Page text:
The lawsuit further stated that “by such proclamations, and then through a series of legislative, executive, administrative, and other official and/or unofficial acts, Defendant established the Targeted Policy at the very founding of the Republic of Turkey. The core purpose of the Targeted Policy was to strip native Armenian Christians of their rights and identities by dehumanizing, degrading, expropriating, alienating, disenfranchising, liquidating and otherwise severing Armenian Christians from their native lands and their native customs and religious practices on such lands. This Targeted Policy has been pursued, institutionalized, enhanced and adhered to by Defendant’s successive governments and agents.”
The lawsuit accused Turkey and its agents of violating the following international agreements by their mistreatment of Barkev:
— The United Nations Declaration of Human Rights;
— The United Nations Principles for Older Persons;
— The Treaty of Lausanne;
— The European Convention on Human Rights;
— International Covenant on Economic, Social and Cultural Rights;
— Vienna International Plan of Action on Ageing;
— The Madrid International Plan on Ageing;
— United Nations Declaration on the Rights of Indigenous Peoples.
Unfortunately, Barkev’s health has deteriorated since his planned visit to Turkey in 2017 to the extent that he is no longer able to travel. This was the last chance Barkev had to visit his native land and practice his religious rites as a Christian Armenian. The Turkish government deprived Barkev of that opportunity by not granting him a visa.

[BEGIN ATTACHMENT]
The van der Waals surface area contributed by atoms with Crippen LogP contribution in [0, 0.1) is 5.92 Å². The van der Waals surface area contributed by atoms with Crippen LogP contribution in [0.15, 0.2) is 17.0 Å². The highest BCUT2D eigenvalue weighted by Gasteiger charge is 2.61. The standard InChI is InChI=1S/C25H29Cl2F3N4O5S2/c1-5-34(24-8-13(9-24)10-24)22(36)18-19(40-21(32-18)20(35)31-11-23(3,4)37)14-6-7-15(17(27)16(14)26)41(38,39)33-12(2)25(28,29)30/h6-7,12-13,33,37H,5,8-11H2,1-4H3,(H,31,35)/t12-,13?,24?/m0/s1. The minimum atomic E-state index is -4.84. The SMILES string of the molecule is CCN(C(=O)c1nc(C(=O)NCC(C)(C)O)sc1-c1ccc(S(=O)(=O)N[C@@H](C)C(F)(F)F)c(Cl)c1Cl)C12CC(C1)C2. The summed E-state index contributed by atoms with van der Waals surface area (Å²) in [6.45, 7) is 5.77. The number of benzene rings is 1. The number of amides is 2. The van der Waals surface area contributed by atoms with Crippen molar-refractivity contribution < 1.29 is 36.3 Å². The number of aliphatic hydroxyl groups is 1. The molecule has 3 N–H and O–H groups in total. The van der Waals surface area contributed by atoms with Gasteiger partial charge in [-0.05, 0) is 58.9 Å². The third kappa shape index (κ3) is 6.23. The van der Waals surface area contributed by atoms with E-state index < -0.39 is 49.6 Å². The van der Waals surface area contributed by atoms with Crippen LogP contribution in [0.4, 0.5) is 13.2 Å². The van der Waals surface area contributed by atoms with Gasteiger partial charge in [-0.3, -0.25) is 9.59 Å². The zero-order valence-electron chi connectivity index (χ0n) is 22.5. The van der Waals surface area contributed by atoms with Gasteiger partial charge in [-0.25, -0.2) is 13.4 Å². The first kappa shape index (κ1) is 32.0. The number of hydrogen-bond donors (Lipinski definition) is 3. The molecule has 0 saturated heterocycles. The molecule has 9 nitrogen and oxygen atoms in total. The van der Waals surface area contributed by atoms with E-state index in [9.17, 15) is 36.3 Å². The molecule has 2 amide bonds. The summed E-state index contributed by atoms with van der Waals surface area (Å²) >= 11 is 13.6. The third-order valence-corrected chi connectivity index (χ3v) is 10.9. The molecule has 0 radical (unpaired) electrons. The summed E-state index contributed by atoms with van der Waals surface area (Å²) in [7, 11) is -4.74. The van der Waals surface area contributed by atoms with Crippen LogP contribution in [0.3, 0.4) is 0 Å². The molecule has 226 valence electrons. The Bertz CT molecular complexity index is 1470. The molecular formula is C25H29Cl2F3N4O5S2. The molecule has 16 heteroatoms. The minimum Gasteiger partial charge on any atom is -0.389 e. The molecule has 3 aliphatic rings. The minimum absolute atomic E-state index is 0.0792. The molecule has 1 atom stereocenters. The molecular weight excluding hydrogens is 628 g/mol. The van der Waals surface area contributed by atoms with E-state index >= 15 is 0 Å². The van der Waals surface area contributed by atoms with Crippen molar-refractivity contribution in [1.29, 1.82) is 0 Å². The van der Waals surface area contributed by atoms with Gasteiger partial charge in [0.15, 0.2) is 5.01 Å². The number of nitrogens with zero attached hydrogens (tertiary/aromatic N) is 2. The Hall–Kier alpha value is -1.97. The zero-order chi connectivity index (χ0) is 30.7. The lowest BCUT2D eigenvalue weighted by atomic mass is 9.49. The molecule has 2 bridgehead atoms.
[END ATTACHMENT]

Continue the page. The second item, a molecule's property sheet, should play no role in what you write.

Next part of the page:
On June 10, 2019, the U.S. Federal Court asked the Plaintiffs to show cause, in writing no later than June 28, 2019, as to why the case should not be dismissed for lack of subject matter jurisdiction. As requested by the Court, the Plaintiffs filed a 25-page memorandum on June 28, 2019, explaining that Turkey, as a foreign Sovereign, does not have the right to violate U.S. and international humanitarian laws, particularly on American soil.
On July 11, 2019, the Federal Court decided that it would “defer a determination about its jurisdiction until after Turkey has been served and had an opportunity to provide its views on the issue.”
This lawsuit provides a unique opportunity to affirm the rights of Armenians to visit their native lands now occupied by the Turkish government without a visa!